However, it is essential to note that if the laundry is still a bit smelly, you should not put it in the dryer. The dryer will not eliminate the smell further; you might cross-contaminate your dryer and make other clothes pick up that smell in another dry cycle.

line dry clothing to remove smells

How to Effectively Kill Human Urine Smell

The uric acid in urine smells like ammonia, which becomes a more pungent smell if the person is dehydrated. Medical conditions, certain medications, and eating certain foods can also affect the smell of urine, potentially making it more odoriferous.

smelly pee in clothing

Here is a list, in order of least effective to most effective, in remedying the dilemma of killing human urine smells in fabrics:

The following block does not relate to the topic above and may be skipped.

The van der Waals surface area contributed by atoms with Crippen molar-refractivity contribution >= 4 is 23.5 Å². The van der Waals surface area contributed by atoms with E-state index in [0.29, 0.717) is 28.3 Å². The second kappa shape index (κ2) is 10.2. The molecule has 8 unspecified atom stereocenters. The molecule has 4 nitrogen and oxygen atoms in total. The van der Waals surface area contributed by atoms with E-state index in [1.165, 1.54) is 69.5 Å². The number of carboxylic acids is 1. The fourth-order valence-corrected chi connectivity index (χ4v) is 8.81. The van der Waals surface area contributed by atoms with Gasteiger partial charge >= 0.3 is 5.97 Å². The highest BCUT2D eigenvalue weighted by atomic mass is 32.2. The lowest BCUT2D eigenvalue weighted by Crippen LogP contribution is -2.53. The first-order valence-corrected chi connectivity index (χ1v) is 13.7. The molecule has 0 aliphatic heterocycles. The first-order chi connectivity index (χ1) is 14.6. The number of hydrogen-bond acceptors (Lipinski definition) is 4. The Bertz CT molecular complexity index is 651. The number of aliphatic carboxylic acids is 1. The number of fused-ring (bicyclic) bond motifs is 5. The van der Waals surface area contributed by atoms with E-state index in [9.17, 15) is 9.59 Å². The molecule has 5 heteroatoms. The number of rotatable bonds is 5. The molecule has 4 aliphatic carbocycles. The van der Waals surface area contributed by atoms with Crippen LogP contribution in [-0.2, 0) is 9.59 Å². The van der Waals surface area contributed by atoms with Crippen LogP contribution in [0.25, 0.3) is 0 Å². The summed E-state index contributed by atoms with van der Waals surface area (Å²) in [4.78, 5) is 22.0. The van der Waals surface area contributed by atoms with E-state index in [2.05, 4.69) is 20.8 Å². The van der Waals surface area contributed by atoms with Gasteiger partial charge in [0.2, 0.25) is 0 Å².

1. Prevention
  2. Sprays like Febreze or Shout
  3. Using products with ammonia as a base
  4. Soaking in vinegar
  5. Spot clean immediately
  6. Pre-soak
  7. Clean with warm water
  8. Good quality detergent-consider children’s clothing detergent
  9. Enzyme based cleaner, laundry disinfectant, proper bleach
  10. Make sure all of the odor is gone before drying

In truth, this list should be split nearly down the middle, between soaking in vinegar and spot cleaning immediately, as everything after that includes excellent steps to follow.

Thinking about preventing urine stains can seem like 20/20 vision. Even with protective lining on children’s gear or putting their diapers on perfectly, kids will still find a way to soil themselves and their clothing, making a mess everywhere.

Urine collecting panty-liners work, but they can at times be unsuccessful in the prevention of urine messes. However, if prevention is the ticket for you, then do what you can.